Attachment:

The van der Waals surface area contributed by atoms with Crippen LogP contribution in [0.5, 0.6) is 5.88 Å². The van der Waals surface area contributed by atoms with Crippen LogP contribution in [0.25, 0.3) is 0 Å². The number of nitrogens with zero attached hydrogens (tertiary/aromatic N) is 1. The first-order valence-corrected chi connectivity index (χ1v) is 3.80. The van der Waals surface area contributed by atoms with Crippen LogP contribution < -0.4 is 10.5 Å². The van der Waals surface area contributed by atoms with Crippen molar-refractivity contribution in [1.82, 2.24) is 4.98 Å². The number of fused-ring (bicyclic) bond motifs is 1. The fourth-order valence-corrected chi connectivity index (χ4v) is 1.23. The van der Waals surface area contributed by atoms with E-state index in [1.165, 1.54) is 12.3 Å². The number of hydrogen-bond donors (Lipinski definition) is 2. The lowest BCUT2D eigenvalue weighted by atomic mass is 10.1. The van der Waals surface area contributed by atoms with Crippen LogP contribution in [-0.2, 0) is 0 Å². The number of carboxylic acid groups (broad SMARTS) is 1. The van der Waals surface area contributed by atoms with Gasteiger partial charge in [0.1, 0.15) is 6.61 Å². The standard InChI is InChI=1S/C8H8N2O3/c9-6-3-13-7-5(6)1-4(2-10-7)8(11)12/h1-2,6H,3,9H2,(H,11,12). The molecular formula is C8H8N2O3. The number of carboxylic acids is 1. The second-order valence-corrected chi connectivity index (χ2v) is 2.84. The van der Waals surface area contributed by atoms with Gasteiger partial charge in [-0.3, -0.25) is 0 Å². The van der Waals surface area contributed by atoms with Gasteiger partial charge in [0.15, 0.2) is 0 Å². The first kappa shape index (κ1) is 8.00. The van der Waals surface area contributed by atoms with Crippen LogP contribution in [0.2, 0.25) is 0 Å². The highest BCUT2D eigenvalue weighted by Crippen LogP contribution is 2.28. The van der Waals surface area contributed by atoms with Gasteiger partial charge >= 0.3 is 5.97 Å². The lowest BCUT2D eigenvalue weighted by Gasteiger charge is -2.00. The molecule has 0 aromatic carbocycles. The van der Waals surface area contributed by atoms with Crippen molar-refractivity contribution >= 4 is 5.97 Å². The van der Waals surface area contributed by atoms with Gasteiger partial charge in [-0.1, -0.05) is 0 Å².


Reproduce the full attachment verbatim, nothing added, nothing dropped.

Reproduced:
The van der Waals surface area contributed by atoms with Crippen LogP contribution in [0.5, 0.6) is 5.88 Å². The van der Waals surface area contributed by atoms with Crippen LogP contribution in [0.25, 0.3) is 0 Å². The number of nitrogens with zero attached hydrogens (tertiary/aromatic N) is 1. The first-order valence-corrected chi connectivity index (χ1v) is 3.80. The van der Waals surface area contributed by atoms with Crippen LogP contribution < -0.4 is 10.5 Å². The van der Waals surface area contributed by atoms with Crippen molar-refractivity contribution in [1.82, 2.24) is 4.98 Å². The number of fused-ring (bicyclic) bond motifs is 1. The fourth-order valence-corrected chi connectivity index (χ4v) is 1.23. The van der Waals surface area contributed by atoms with E-state index in [1.165, 1.54) is 12.3 Å². The number of hydrogen-bond donors (Lipinski definition) is 2. The lowest BCUT2D eigenvalue weighted by atomic mass is 10.1. The van der Waals surface area contributed by atoms with Crippen LogP contribution in [-0.2, 0) is 0 Å². The number of carboxylic acid groups (broad SMARTS) is 1. The van der Waals surface area contributed by atoms with Gasteiger partial charge in [0.1, 0.15) is 6.61 Å². The standard InChI is InChI=1S/C8H8N2O3/c9-6-3-13-7-5(6)1-4(2-10-7)8(11)12/h1-2,6H,3,9H2,(H,11,12). The molecular formula is C8H8N2O3. The number of carboxylic acids is 1. The second-order valence-corrected chi connectivity index (χ2v) is 2.84. The van der Waals surface area contributed by atoms with Gasteiger partial charge in [-0.3, -0.25) is 0 Å². The van der Waals surface area contributed by atoms with Gasteiger partial charge in [0.15, 0.2) is 0 Å². The first kappa shape index (κ1) is 8.00. The van der Waals surface area contributed by atoms with Crippen LogP contribution in [0.2, 0.25) is 0 Å². The highest BCUT2D eigenvalue weighted by Crippen LogP contribution is 2.28. The van der Waals surface area contributed by atoms with Gasteiger partial charge >= 0.3 is 5.97 Å². The lowest BCUT2D eigenvalue weighted by Gasteiger charge is -2.00. The molecule has 0 aromatic carbocycles. The van der Waals surface area contributed by atoms with Crippen molar-refractivity contribution >= 4 is 5.97 Å². The van der Waals surface area contributed by atoms with Gasteiger partial charge in [-0.1, -0.05) is 0 Å².